In the Heights or In the Whites; What responsible casting should look like at Masters


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Poly Prep Performs In The Heights, on Feb. 4, 2016. High school performances have taken place but issues about race and casting make staging the production problematic at Masters.

Matthias Jaylen Sandoval, Social Media Manager/ Distribution Manager

Masters Theater Company is hoping to perform the play “In the Heights” for this winter’s musical. Sounds simple enough, right? Wrong.

 Last June, Director Lin Manuel Miranda released a film version of the critically acclaimed Broadway musical, In the Heights. Though the film did fail to draw crowds to the theaters, what it did receive was a lot of backlash for not casting more darker-skinned and/or Afro-Latino actors, because Washington Heights, where the show is set, has lots of Afro-Latinos there. That movie underrepresented a minority group.

What is responsible casting you might ask? Responsible casting in my opinion is a non-debatable thing, where characters should be cast by their race and/or their ethnicity to accurately represent the group of people that character is supposed to represent in that show.

There are 11 main characters in this show, ten of them being Latino and one of them being Black. Imagine if Masters cast the 11 main characters of that show as white students. That would be disastrous and some, if not many, community members will even find that offensive to their culture. Placing privileged white students who don’t understand Latino and Black culture into the roles of underprivileged Latinos and Black people is not responsible casting whatsoever.

Though theatre companies around the world have been able to get away with not casting responsibly, it was wrong back then and is still wrong now. There are many very talented and qualified Latino and Black actors, singers and dancers in our community.

I spoke to the Director of the Masters Theatre Company, Meg O’Connor and she shared the same sentiments as I, saying, “I think the first, most obvious, and easiest thing to avoid is having white people play roles that are identified specifically as roles for people of color. I think that’s just the number one thing. I think that’s something that has not always been done, I’m talking about theater at large and also sometimes in educational theater as well.” O’Connor also noted that the only reason the Theatre company is planning on doing In The Heights is because students of color have taken the initiative and asked her to do a show with mainly people of color.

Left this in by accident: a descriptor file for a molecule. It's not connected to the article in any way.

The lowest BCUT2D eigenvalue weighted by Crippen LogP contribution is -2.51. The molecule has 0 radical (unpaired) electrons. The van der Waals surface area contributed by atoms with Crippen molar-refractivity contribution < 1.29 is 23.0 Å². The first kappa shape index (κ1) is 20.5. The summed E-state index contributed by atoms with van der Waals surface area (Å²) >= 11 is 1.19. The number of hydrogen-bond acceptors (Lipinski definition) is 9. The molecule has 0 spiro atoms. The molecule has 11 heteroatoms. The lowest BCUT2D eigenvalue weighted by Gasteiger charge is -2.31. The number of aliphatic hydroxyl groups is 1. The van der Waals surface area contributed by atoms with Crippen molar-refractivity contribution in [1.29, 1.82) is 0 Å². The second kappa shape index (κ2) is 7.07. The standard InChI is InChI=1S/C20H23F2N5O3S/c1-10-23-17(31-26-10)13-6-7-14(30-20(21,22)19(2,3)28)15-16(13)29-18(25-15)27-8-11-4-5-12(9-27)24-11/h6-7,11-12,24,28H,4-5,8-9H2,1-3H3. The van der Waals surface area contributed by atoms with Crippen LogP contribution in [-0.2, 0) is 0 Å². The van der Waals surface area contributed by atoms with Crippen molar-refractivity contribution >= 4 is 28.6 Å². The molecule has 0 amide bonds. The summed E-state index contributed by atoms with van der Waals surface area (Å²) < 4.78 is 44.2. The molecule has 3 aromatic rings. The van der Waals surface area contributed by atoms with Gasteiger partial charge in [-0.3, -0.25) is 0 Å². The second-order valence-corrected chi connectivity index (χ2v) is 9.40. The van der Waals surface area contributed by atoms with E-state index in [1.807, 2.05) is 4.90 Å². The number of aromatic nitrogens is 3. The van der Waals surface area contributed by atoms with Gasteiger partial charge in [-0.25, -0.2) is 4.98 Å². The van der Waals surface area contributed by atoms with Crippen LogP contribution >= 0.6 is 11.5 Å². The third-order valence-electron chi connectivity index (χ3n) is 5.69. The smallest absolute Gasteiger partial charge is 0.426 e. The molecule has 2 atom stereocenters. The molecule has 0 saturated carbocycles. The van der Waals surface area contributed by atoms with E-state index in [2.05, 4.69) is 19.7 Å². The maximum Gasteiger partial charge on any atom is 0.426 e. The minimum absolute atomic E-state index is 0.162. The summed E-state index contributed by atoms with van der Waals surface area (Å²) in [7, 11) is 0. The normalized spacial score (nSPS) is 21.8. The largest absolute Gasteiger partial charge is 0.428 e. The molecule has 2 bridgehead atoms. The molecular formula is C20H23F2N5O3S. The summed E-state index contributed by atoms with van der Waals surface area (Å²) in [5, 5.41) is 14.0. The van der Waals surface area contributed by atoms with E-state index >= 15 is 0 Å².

Even if you think that it doesn’t matter how you cast a show, if you don’t cast a Latino character with a Latino student you’re doing a disservice to the quality of the entire show. In a show like “In the Heights”, people who are even the slightest bit familiar with the culture the show represents would watch and realize that it’s not accurately represented and it especially takes away from the authenticity and quality of the show.

Now I understand that some may say that “actors are just actors” but even then it should not matter. Most famous shows like Macbeth, Hamlet, Dracula and Dear Evan Hansen, have all had main characters that represent white people. White students and actors have had more than enough opportunity to play roles that represent their own race, culture and history. When a show like In The Heights comes around, where all of the characters are people of color, it should be undisputed that people of color play roles that are specified for people of color. Latino and Black actors have seldom had the opportunity to play roles that are representative of their race and culture. Creating these equal opportunities, the same way white people have always had the opportunity to play a role representative of themselves, is very important to push the charge of social and racial justice in the realm of theater. The only way to create these equal opportunities for this show and future shows is to cast responsibly.